The differences are endless, the only thing in common is the name VTOL
A helicopter has indeed 6 degrees of freedom. The helicopter is controllable by 5 input variables: lateral & longitudinal cyclic, collective, anti-torque pedals and power). But non of the inputs correlate purely with a single degree of freedom; there is a lot of cross talking between the control variables.
Change any one of the inputs and you disturb the balance of forces and moments so that you have the change something else as well.
For example, if you change the collective to climb, you will also require more power to avoid the rotor from slowing down. More power means more torque on the rotor, so now you also need to control the anti-torque pedals to balance that out. But the tail rotor will then change the side force on the helicopter, so now you need lateral cyclic to compensate for that. That upsets the vertical equilibrium slightly and so we are back at the start.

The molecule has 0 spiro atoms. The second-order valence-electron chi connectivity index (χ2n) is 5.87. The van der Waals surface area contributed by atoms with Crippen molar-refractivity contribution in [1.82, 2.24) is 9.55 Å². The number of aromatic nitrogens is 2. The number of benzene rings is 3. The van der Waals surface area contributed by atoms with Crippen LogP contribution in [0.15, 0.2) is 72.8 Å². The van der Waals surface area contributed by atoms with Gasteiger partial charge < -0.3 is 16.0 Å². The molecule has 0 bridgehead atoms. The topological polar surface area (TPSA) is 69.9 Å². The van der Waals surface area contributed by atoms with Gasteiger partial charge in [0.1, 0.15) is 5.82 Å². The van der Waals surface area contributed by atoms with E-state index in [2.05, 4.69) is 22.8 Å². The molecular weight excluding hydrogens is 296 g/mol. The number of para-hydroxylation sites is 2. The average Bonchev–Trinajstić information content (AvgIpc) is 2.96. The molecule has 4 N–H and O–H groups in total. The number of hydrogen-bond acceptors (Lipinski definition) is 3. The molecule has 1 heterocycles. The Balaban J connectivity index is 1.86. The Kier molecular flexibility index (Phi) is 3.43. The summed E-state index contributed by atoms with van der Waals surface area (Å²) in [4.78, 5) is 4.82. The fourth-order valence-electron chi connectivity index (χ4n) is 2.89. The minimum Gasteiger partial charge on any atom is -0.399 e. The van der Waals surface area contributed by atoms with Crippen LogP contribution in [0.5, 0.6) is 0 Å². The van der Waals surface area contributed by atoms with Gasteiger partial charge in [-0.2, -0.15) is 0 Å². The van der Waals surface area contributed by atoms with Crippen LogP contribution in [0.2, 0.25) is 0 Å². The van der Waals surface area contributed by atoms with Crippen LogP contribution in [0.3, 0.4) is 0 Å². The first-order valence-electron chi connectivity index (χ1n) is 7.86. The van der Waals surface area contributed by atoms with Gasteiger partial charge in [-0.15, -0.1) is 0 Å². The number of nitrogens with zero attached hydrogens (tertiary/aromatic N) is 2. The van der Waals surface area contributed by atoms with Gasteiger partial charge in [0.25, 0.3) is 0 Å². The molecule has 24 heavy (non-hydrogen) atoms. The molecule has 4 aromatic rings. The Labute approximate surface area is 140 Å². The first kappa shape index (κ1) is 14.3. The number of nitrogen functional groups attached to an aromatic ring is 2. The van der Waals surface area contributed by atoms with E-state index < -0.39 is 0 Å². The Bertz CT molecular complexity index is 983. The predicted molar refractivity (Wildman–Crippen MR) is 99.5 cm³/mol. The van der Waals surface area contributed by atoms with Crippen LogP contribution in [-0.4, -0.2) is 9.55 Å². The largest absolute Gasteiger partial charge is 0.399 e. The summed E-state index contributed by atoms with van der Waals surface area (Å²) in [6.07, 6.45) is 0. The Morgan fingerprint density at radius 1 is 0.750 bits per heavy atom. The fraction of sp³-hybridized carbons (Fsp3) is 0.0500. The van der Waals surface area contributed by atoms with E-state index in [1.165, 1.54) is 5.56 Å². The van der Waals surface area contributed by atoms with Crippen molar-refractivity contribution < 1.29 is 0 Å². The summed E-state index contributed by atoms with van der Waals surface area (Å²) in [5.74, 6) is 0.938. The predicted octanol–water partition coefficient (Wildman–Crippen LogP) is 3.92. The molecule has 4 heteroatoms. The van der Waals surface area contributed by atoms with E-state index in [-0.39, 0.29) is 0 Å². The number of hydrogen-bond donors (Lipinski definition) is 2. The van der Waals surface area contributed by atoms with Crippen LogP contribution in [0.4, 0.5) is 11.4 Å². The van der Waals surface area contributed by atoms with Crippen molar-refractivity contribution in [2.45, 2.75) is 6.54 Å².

Another major difference is the stability. Helicopters need constant control inputs to stop them from diverging from the initial state. The QNET VTOL would very likely find a balance point for a given control input setting. A helicopter, being unstable, would diverge from its initial state and crash, not matter what constant input you would give. It needs constant input adjustments to keep it in check.
From a control system point of view, this QNET VTOL system seems to be a nice tool to get practical experience with modeling, system parameter identification and PID control. However there is still an enormous step to go before one can design a helicopter control system. An intermediate step would be controlling a quad-copter which is in terms of control system complexity somewhere in the middle (but still very far from the QNET VTOL)